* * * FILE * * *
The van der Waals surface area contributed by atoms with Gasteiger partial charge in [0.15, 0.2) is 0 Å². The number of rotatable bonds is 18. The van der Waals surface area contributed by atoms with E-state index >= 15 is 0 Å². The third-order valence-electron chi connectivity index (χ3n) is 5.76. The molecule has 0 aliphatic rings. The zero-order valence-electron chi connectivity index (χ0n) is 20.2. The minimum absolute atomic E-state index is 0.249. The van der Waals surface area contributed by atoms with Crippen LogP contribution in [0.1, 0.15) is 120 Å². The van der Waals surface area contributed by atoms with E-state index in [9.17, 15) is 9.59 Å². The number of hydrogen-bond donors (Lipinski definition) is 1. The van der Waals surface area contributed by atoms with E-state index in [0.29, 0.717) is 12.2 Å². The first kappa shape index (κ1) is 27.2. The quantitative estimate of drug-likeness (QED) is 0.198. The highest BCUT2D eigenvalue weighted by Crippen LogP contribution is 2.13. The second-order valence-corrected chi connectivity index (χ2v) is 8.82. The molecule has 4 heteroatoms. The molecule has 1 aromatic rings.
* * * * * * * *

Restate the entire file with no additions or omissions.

The van der Waals surface area contributed by atoms with Gasteiger partial charge in [0.15, 0.2) is 0 Å². The number of rotatable bonds is 18. The van der Waals surface area contributed by atoms with E-state index >= 15 is 0 Å². The third-order valence-electron chi connectivity index (χ3n) is 5.76. The molecule has 0 aliphatic rings. The zero-order valence-electron chi connectivity index (χ0n) is 20.2. The minimum absolute atomic E-state index is 0.249. The van der Waals surface area contributed by atoms with Crippen LogP contribution in [0.1, 0.15) is 120 Å². The van der Waals surface area contributed by atoms with E-state index in [9.17, 15) is 9.59 Å². The number of hydrogen-bond donors (Lipinski definition) is 1. The van der Waals surface area contributed by atoms with E-state index in [0.29, 0.717) is 12.2 Å². The first kappa shape index (κ1) is 27.2. The quantitative estimate of drug-likeness (QED) is 0.198. The highest BCUT2D eigenvalue weighted by Crippen LogP contribution is 2.13. The second-order valence-corrected chi connectivity index (χ2v) is 8.82. The molecule has 4 heteroatoms. The molecule has 1 aromatic rings.